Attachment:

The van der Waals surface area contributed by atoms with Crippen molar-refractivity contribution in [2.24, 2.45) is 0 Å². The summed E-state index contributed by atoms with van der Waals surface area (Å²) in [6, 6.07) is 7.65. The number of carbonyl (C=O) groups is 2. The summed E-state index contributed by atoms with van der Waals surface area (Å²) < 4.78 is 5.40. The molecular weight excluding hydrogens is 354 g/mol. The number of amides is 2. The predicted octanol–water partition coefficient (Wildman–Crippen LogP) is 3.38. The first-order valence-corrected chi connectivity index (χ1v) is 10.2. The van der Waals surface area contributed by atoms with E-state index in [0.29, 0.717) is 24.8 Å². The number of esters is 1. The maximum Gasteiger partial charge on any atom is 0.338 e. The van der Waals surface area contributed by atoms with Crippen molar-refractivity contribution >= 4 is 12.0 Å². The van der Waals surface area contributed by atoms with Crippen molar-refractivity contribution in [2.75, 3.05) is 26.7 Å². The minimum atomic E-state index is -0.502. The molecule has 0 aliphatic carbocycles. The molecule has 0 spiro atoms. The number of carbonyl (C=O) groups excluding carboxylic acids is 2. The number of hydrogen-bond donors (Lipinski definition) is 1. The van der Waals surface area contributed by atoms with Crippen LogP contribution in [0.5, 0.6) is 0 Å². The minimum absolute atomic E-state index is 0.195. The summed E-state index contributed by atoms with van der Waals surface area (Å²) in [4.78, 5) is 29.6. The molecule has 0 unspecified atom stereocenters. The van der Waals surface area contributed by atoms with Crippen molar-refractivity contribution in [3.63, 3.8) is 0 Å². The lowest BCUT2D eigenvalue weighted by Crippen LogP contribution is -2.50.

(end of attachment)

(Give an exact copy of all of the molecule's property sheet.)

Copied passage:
The van der Waals surface area contributed by atoms with Crippen molar-refractivity contribution in [2.24, 2.45) is 0 Å². The summed E-state index contributed by atoms with van der Waals surface area (Å²) in [6, 6.07) is 7.65. The number of carbonyl (C=O) groups is 2. The summed E-state index contributed by atoms with van der Waals surface area (Å²) < 4.78 is 5.40. The molecular weight excluding hydrogens is 354 g/mol. The number of amides is 2. The predicted octanol–water partition coefficient (Wildman–Crippen LogP) is 3.38. The first-order valence-corrected chi connectivity index (χ1v) is 10.2. The van der Waals surface area contributed by atoms with E-state index in [0.29, 0.717) is 24.8 Å². The number of esters is 1. The maximum Gasteiger partial charge on any atom is 0.338 e. The van der Waals surface area contributed by atoms with Crippen molar-refractivity contribution >= 4 is 12.0 Å². The van der Waals surface area contributed by atoms with Crippen molar-refractivity contribution in [2.75, 3.05) is 26.7 Å². The minimum atomic E-state index is -0.502. The molecule has 0 aliphatic carbocycles. The molecule has 0 spiro atoms. The number of carbonyl (C=O) groups excluding carboxylic acids is 2. The number of hydrogen-bond donors (Lipinski definition) is 1. The van der Waals surface area contributed by atoms with Crippen LogP contribution in [0.5, 0.6) is 0 Å². The minimum absolute atomic E-state index is 0.195. The summed E-state index contributed by atoms with van der Waals surface area (Å²) in [4.78, 5) is 29.6. The molecule has 0 unspecified atom stereocenters. The van der Waals surface area contributed by atoms with Crippen molar-refractivity contribution in [3.63, 3.8) is 0 Å². The lowest BCUT2D eigenvalue weighted by Crippen LogP contribution is -2.50.